Sachs MadAss

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Sachs Madass 125 yellow.jpg
Manufacturer Sachs
Production 2004 - present
Class Underbone
Engine 49 cc or 124 cc
Top speed 125: approx 90 km/h (56 mph). 50: 32 mph (51 km/h)[1]
Power 6.0 KW(8hp)/8400 RPM (125cc)[citation needed]
Torque 8.0 Nm(6lb-ft)/5400 RPM (125cc)[citation needed]
Transmission Automatic (centrifugal clutch) or 4-speed manual on either 50cc or 125cc
Suspension Telescopic Fork (Front), Directly linked shock strut With monoshock (Rear)
Brakes Single disc (260 Front, 215 Rear)
Tires 90/90-16 (Front), 120/80-16 (Rear)(2004-2006)/90/80-16 (Front), 120/70-16 (Rear)(2007-present)
Wheelbase 1,235 mm (48.62 Inches)
Dimensions L: 1,840 mm (72.44 Inches)
W: 760 mm (29.92 Inches
H: 1,035 mm (40.74 Inches)
Seat height 835 mm (32.87 Inches)
Weight 100 kg (220.46 lbs) (dry)
Fuel capacity 5.1 liters 1.2 US gal or 4.5 l or 1.00 imp gal (50 cc)
1.32 US gal or 5.0 l or 1.10 imp gal (125 cc)
Oil capacity 0.9 litres (0.95 US qt)
Fuel consumption 85-plus MPG

The Sachs MadAss is an underbone motorcycle available in a 49 cc (3.0 cu in) or 125 cc (7.6 cu in) assembled in Malaysia and manufactured in China and distributed by German automotive company Sachs Motorcycles since 2004. The engine is based on the popular horizontal one cylinder originally used in Honda mopeds and small motorcycles from the late 1960s.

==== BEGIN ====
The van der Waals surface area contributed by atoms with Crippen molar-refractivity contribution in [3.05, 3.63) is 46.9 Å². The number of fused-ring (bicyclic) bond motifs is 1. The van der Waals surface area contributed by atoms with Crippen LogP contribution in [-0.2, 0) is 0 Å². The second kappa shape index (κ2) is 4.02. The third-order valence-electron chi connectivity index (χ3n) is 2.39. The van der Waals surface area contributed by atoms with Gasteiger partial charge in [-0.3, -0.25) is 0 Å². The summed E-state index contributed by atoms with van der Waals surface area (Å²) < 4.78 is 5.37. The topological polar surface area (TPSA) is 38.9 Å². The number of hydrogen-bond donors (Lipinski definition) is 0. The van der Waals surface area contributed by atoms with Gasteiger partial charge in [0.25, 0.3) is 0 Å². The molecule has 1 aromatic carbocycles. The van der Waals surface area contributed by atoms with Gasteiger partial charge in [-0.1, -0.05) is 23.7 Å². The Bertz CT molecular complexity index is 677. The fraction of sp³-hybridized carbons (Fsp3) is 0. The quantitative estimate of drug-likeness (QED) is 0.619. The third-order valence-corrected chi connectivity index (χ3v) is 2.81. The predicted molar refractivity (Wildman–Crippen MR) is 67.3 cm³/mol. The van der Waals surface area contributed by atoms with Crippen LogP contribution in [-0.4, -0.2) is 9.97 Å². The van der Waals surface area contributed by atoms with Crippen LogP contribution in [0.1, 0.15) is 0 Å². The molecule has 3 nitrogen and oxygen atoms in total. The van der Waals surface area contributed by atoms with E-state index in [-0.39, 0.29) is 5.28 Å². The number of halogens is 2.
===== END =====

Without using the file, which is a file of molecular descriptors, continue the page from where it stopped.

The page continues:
It incorporates the fuel tank into the frame and has no external bodywork or fairings. It has a stainless steel under-seat exhaust, a four-speed manual gearbox or automatic transmission and dual hydraulic disc brake. The front headlights are positioned vertically. In the US, the 49 cc model is limited to 40 mph (64 km/h) to qualify as a moped in some jurisdictions.

The MadAss has been sold in the US as the Xkeleton Trickster, and under the Pierspeed and Tomberlin brands as the MadAss. In Canada, it was also sold as the AMG Nitro.

As of December 2014, the Madass 50 is once again available in the US in 49cc form, via a new distributor, Excalibur Motorsports of Chino, California. It is CARB certified for sale and use in the state of California.

"The MadAss really dips during emergency stops and you’ll definitely want to stay away from the front brake if you find yourself having to brake around a turn. I recommend asking your dealer about swapping out the front fork oil for something a bit heavier; luckily a pretty inexpensive fix. If it’s still too soft you could consider upgrading the springs; also not very expensive." 2010 Sachs MadAss 125 Review, Steve Guzman, November 26, 2009


  1. ^ *2010 Sachs MadAss Review, Steve Guzman, 26 November 2009,